Bull Durham March 26, 2016
If Tom Hanks asserts that there’s no crying in baseball, then I assume there isn’t a place for romance there, either. So maybe that’s why its presence in Bull Durham, a baseball movie, is such a welcome, rebellious refresher. It doesn’t want to be there, and yet it overcomes the odds. Falling in love isn’t something one can help, whether it’s intentionally sought out or if it’s being avoided to maintain a winning streak.
Kevin Costner, cast because of his natural athletic abilities and all-American magnetism, stars as Crash Davis, a veteran Minor Leaguer given the task of training new single-A recruit Nuke LaLoosh (Tim Robbins), who has a great arm but is still developing aim in his pitching. Crash, grounded and tiring of his lack of success in the profession, instantaneously has a hard time getting along with the young, foolish Nuke, whose womanizing, faux macho ways, are more than just a little frustrating to deal with.
Things are made interesting, however, by the entrance of Annie Savoy (Susan Sarandon), a baseball devotee and groupie who, for the last few years, has made it her mission to court at least one star player every season. Seeing Nuke’s potential, she immediately (and shamelessly) seduces him, mentoring him romantically, if you will. Annie is no dim-witted follower, though: we sense that her carnal quests are more a result of a thirst for control than a thirst for good and decent love. But the situation is complicated by the fact that Annie is also attracted to Crash, whose directly opposite personality and maturity of her current boy toy could end up transforming into something real.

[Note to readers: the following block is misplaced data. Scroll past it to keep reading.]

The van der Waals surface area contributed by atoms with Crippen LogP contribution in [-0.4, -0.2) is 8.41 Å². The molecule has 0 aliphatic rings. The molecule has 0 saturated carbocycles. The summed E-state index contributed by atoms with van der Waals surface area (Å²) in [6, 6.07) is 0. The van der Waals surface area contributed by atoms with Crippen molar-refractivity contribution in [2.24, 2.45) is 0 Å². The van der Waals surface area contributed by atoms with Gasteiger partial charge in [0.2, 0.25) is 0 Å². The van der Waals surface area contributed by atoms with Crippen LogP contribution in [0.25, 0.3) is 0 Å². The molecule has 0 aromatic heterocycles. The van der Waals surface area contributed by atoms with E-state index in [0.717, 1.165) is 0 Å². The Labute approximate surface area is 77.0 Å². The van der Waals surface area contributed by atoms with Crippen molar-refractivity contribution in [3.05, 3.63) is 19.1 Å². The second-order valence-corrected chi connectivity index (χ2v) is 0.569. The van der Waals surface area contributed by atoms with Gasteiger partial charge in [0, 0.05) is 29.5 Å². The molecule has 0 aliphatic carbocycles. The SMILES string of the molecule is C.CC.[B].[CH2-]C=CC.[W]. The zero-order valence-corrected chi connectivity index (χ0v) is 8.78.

In Bull Durham, it’s the repartee between this messy love triangle that keeps us compelled. Baseball is riveting in real-time, sure, but as far as cinematic focus, it tends to land somewhere south of colorless. So these characters are key, and we’re fortunate enough to get ones written comprehensively by director Ron Shelton, and we’re fortunate that they’re being played by a trio of actors who sell themselves so well as these people that we’re pressed to consider different talents as able to bemuse us as dearly.
Costner is a steady hero, efficacious in the way he portrays Crash’s subtle vulnerabilities, and Robbins is perfect because he’s exactly what a young player should be: cocky, immature, and unable to see through anyone’s eyes but his own. But it’s Sarandon who runs away with the entire movie as a woman who may have been written tawdrily in other hands but is, instead, fiery, spirited, and unabashedly smart. She’s not your average fan, just an aficionado who figures having an affair with a player a season is the best way to show devotion. I love the way her Annie and Costner’s Crash don’t realize just how wonderful a couple they’ll be until the very last act of the movie; so into their routines they’ve been that they haven’t been able to see the person right in front of them for what they really are.
But in response to that, I also admittedly wish that we were able to spend more time with them as a couple; Sarandon and Costner’s chemistry is thrillingly charged, and we have that deep feeling that we’re not getting enough of it. But everything else about Bull Durham is just about right, its scenes of baseball nuanced, its relationships between players brotherly, its disappointments (on the parts of its characters) decisive. It’s a romantic comedy of real canniness, and it’s a nice change. B